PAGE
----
Hu Yaobang, China's Communist Party chief, begins a visit to Western Europe today aimed in part at convincing Europeans that China's economic changes are here to stay.

China, Hu will argue, is safe for European business investments. But Hu's second major aim, according to observers here, is to add to his credentials as the successor to Deng Xiaoping, China's senior leader.

Hu's four-day visit to Britain will be only his second to a western nation. He has previously traveled to Australia.

At some point within the next few years, Hu, 71, is supposed to take over as the head of a collective leadership. Deng, 81, has been talking about retiring for some time. He claims to have turned over day-to-day affairs to Hu and his colleagues. But Deng clearly still has the final say in many important matters.

One of the major questions facing western diplomats and investors here is whether Hu has the strength and standing to hold China together and keep Deng's economic reforms moving.

One concern of western observers is that Hu does not share Deng's strong military background and thus might have trouble keeping the Army in line. Another concern is that Hu has a tendency to shoot from the hip. But while Hu's inclination to speak his mind, on occasion with jarring candor, might disturb some Chinese, it could serve him well in the West, where candor is often appreciated.

On his trip to Australia in April last year, Hu, like Deng a diminutive chain smoker, came across as outgoing and colorful. He is now to visit Britain, West Germany, France and Italy, returning June 23.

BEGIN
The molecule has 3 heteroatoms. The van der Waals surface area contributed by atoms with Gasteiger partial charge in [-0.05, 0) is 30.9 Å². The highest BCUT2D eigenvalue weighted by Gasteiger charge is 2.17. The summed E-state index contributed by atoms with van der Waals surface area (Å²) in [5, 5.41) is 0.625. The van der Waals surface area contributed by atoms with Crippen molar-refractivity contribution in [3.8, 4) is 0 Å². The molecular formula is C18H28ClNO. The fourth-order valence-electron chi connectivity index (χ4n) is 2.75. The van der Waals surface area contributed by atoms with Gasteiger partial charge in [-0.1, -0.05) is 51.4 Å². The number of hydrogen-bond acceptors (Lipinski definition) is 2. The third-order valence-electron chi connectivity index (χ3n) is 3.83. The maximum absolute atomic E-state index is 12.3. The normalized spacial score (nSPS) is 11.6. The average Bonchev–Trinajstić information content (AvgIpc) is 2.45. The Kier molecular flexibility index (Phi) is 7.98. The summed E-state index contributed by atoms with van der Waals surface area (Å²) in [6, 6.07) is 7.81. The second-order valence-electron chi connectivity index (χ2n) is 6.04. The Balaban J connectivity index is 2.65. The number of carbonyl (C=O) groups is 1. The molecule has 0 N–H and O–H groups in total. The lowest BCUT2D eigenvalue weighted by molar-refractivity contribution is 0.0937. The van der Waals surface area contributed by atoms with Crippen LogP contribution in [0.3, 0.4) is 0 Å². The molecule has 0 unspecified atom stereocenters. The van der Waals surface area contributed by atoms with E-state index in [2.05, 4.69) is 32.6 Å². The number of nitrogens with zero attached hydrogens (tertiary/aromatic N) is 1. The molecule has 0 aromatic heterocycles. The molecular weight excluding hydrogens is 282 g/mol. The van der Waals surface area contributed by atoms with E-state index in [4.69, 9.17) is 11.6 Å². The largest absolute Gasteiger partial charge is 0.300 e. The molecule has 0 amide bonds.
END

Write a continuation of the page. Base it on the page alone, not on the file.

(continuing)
China in recent years has stressed strong support for a united Western Europe as a stabilizing force in the face of superpower rivalry. Li Peng, a vice premier accompanying Hu, last week praised the Eureka plan for high-technology cooperation among West European nations. China apparently hopes that the plan will facilitate the transfer of European technology.

Trade between China and Britain came to more than $1.4 billion last year, according to Chinese officials. But in an interview with Radio Peking, British Foreign Secretary Geoffrey Howe said that while this trade was substantial, "it should be a great deal more substantial."

China's largest West European trading partner is West Germany, with last year's two-way total put at $3 billion. China's trade with Italy last year was valued at $1.15 billion and with France $830 million.

Hu is in a position to assure the Europeans that he will initiate no major departures from policies set by Deng. The two have worked closely for more than four decades, with Deng always in the senior position. In the 1940s, they served in the Army together. When Deng was ousted from power in the 1960s and again in 1976, Hu also was purged.